- Mindfulness -

How Do I Discuss Political Disagreements With My Family and Friends?

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colored rubber ducks sitting in wire chairs around wire table

The key, says former New York Times columnist Randy Cohen, is to never make it personal.

Courteously and honestly, suggests former New York Times columnist Randy Cohen, who for 12 years addressed ethical quandaries in The Ethicist. He believes you should be able to talk politics with conviction and passion while still maintaining good relationships with people who have different views.

“You need to respect the person you are talking with,” he says. “You do not need to pretend to respect the ideas that he or she is expressing.”

Disagreement doesn’t have to be scary. “There’s nothing offensive about disagreement itself,” he says. “Conversation would be pretty dull if we all thought the same thing.”

The key is to never personalize disagreement. 

“Remember to talk about the idea rather than the person. You can say ‘Well, I think this new tax policy is a terrible idea,’ but not ‘I think you’re a terrible person because you support this idea.’ The more you can keep the person out of it, the better.”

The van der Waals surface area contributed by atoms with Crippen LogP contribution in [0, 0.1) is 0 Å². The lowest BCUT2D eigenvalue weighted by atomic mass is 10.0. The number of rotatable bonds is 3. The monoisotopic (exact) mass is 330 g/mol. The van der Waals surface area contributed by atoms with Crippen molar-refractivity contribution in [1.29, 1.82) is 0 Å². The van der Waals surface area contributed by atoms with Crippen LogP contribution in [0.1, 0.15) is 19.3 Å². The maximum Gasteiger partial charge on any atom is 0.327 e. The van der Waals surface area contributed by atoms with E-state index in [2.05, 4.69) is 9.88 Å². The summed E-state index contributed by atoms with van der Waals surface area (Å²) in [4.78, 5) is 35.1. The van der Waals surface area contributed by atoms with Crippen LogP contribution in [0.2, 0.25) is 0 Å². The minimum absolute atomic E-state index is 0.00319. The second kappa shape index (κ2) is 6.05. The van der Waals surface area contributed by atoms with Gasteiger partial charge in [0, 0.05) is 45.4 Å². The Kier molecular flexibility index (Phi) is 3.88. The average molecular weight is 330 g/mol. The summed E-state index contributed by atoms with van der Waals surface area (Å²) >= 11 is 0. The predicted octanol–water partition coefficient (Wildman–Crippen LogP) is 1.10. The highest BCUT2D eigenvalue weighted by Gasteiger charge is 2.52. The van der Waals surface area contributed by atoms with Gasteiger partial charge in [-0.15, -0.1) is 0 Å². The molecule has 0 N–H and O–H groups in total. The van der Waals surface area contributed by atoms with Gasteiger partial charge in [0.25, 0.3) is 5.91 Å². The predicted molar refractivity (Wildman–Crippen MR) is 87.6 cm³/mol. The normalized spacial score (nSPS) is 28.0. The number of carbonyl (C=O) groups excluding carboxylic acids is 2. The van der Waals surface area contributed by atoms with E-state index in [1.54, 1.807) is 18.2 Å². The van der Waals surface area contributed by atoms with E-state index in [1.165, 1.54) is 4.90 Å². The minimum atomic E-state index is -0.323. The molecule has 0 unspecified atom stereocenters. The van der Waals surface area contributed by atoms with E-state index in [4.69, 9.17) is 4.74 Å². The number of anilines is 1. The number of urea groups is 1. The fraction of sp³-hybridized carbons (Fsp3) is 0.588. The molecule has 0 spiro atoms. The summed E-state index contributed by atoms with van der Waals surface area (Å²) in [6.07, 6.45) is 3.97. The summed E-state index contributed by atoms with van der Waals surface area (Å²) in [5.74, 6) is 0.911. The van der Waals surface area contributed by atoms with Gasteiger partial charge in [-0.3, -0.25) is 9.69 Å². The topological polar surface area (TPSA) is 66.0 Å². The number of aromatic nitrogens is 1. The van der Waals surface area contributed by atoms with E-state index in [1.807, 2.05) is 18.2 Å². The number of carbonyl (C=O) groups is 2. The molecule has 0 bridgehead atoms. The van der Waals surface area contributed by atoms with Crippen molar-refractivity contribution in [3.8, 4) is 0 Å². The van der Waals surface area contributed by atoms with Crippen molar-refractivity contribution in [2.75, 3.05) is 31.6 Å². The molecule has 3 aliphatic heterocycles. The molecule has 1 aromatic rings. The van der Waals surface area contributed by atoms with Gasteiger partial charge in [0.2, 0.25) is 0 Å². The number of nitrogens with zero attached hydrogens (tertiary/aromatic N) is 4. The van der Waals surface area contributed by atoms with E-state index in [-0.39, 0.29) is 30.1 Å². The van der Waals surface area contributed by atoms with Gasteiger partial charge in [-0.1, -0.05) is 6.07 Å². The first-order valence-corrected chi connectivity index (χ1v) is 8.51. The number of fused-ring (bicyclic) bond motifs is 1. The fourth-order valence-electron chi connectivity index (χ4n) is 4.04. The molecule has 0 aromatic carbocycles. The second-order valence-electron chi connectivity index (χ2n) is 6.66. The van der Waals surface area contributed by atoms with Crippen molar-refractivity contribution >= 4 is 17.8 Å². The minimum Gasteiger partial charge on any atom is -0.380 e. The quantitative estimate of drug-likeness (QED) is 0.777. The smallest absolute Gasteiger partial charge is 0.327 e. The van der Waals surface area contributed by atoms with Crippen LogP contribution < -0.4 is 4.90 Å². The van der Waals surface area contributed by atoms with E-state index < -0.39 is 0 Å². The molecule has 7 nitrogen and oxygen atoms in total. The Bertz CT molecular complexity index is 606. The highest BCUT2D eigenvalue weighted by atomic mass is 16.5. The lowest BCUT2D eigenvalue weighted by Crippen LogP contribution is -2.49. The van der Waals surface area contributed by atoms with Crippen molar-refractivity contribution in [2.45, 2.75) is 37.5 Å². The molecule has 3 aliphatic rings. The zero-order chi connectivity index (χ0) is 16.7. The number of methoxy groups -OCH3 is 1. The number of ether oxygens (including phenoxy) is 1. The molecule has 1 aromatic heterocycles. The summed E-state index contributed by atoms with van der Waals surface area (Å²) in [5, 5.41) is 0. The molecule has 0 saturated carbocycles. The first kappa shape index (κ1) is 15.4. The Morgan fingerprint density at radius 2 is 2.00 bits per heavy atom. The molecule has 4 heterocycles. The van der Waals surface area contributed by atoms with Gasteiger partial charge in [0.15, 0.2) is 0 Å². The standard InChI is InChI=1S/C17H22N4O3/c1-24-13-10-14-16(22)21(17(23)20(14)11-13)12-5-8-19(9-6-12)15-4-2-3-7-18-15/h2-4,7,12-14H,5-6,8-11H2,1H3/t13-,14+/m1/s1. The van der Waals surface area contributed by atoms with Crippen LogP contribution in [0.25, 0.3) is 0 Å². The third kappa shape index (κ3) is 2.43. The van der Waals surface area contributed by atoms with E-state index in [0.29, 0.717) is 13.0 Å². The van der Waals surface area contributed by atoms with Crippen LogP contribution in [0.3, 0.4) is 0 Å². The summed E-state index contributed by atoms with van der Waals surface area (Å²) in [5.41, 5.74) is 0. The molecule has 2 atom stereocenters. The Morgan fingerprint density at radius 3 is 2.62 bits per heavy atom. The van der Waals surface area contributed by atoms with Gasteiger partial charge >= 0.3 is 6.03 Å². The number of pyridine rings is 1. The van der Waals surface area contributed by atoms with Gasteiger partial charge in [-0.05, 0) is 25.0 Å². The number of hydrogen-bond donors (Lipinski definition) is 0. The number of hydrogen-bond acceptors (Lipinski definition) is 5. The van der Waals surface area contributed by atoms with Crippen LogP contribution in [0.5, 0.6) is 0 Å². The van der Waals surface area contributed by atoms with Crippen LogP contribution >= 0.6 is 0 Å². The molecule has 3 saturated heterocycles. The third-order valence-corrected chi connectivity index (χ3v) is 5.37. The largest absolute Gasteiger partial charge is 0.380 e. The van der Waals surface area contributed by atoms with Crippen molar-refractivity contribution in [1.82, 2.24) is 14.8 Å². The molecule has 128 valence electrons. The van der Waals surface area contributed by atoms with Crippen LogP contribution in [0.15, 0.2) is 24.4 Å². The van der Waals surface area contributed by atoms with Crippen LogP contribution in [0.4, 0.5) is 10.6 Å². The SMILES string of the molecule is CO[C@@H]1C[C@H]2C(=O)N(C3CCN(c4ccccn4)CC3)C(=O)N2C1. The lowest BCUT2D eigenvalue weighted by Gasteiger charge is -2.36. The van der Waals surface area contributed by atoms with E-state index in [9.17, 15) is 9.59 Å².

He also emphasizes the importance of tone. 

“You can take positions quite remote from what the people you’re talking with believe, as long as it’s done in an amiable and courteous way,” Cohen says. 

He suggests a spirit of mutual inquiry rather than debate, beginning with establishing common ground. “You could start with ‘We both think education is a good thing, right? So, what would happen if we tried this approach rather than that approach?’ We’re in the discussion together, examining ideas instead of trying to score points.”

Will you persuade a person whose position is opposite your own? “There’s pretty much no chance of that in the short term, and by ‘short term’ I mean a couple of years,” says Cohen. 

Instead, concentrate on speaking and listening with respect. “You have no obligation to agree with ideas that you see as false, damaging, or just wrong,” he says. “Stand your ground with courtesy.”

And if your discussion partner still insists on acrimony and ad hominem attacks? “Switch to how the local team is doing or how good the food was,” says Cohen. “That may be the only option you have.”

This originally appeared as “How do I discuss the upcoming elections with family and friends in a way that respects political differences?” in the October 2018 print issue of Experience Life.

is an Experience Life contributing editor.

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